This IDC blog post points to an IDC Perspective that illustrates and discusses data integration patterns that have emerged in the IoT, the justification for using each pattern, and the implications of use that may derive additional requirements. It provides guidance to the IoT analytics architect on making decisions about which pattern to use under known constraints.
As the number of devices and sensors in the Internet of Things (IoT) grows, so do the questions about how to architect IoT data streams and integrations in support of continuous analytics and information management. Data from the IoT is being used for diagnostics, business analytics, logistics, and sense and respond business scenarios. Recently there has been a lot of discussion and debate in the industry about where analytics of IoT data should occur: at the edge or centralized. In reality, analytics can and will happen at the edge, or centralized, or both at the edge and centralized.
The use case and architectural constraints will drive out the most appropriate solution design. For example, some analytics need to happen at the edge as in an autonomous vehicle analyzing road and traffic conditions. Use cases that include integration of IoT data with business operations, sales, or marketing data will require moving data from the edge to a centralized location for integration and analysis. Architectural constraints also need to be considered, including connection reliability, network bandwidth, security, latency, and processing capacity at the edge and central locations. Once functional and non-functional constraints are understood, decisions can be made about where to place analytics and how to move data if required.
What's old is new again. Patterns have been a popular method for helping to define data movement, integration and processing problems and solutions. Common patterns have been observed in IoT data integration solutions using middle-tier components to collect, move, normalize and prepare data for analytics. Many of these patterns mirror and echo patterns that emerged in the client-server era and in multi-tiered architectures, but at levels of scale, volume, frequency, connectivity and security that drive new designs and decisions. IDC has documented these patterns, and justifications for using each pattern as driven by functional and non-functional requirements associated with the IoT.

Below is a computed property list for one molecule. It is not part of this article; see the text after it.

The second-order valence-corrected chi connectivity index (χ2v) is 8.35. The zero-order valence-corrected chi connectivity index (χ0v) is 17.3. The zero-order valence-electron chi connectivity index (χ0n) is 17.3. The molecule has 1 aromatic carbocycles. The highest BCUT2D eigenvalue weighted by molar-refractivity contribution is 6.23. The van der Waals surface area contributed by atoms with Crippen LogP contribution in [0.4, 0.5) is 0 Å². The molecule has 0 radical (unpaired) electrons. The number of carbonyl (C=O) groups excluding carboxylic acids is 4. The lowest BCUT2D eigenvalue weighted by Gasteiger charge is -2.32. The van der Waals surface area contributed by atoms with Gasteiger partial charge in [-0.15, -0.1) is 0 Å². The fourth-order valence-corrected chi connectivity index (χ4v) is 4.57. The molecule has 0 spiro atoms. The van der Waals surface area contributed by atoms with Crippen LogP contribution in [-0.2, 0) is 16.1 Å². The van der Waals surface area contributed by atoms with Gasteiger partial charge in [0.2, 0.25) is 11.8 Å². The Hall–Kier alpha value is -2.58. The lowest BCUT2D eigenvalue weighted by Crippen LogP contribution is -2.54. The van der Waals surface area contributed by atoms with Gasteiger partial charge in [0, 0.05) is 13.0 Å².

Patterns of moving data between the edge and centralized locations using direct connections, or decoupled communications through databases and messaging, are justified by requirements, and have implications of use. Intermediaries are also being inserted into IoT data movement patterns as a method of distributing data filtering, normalization and cleansing closer to the edge as a way to reduce the volume of data being sent to centralized analytics applications.
Patterns can also help with deployment decisions: where and when is cloud appropriate for edge, intermediary, and messaging components. Selection is often driven by edge capacity, whether or not the edge is mobile or stationary, and connection reliability.
IoT offers tremendous opportunity to organizations looking to leverage the data and insights that can be derived. It also represents a problem of massive scale and complexity that could result in inefficient solutions that are costly to manage and maintain, especially if an architectural approach to solution design isn't used. For all this world has learned about the importance of architecture and design of physical things such as buildings and infrastructure, it is often put to the side in the virtual world under the banner of exploration, innovation, agility, or time and money pressures. An architect's response is often pay at the beginning to do it right or pay (more) later to clean up the problems and fix the mess.
IoT solution architecture will be critical, and as a result, there is a new role emerging of the IoT architect. Patterns have been effective in IT solution and system design, and will continue to be effective tools for IoT solution and system architects. In the IDC Perspective: Internet of Things: Data Integration Patterns, we document the patterns that have been seen to date. A constant in IT is change, and therefore we expect these patterns to change, evolve and we also expect to see new patterns emerge as the IoT expands and solutions mature.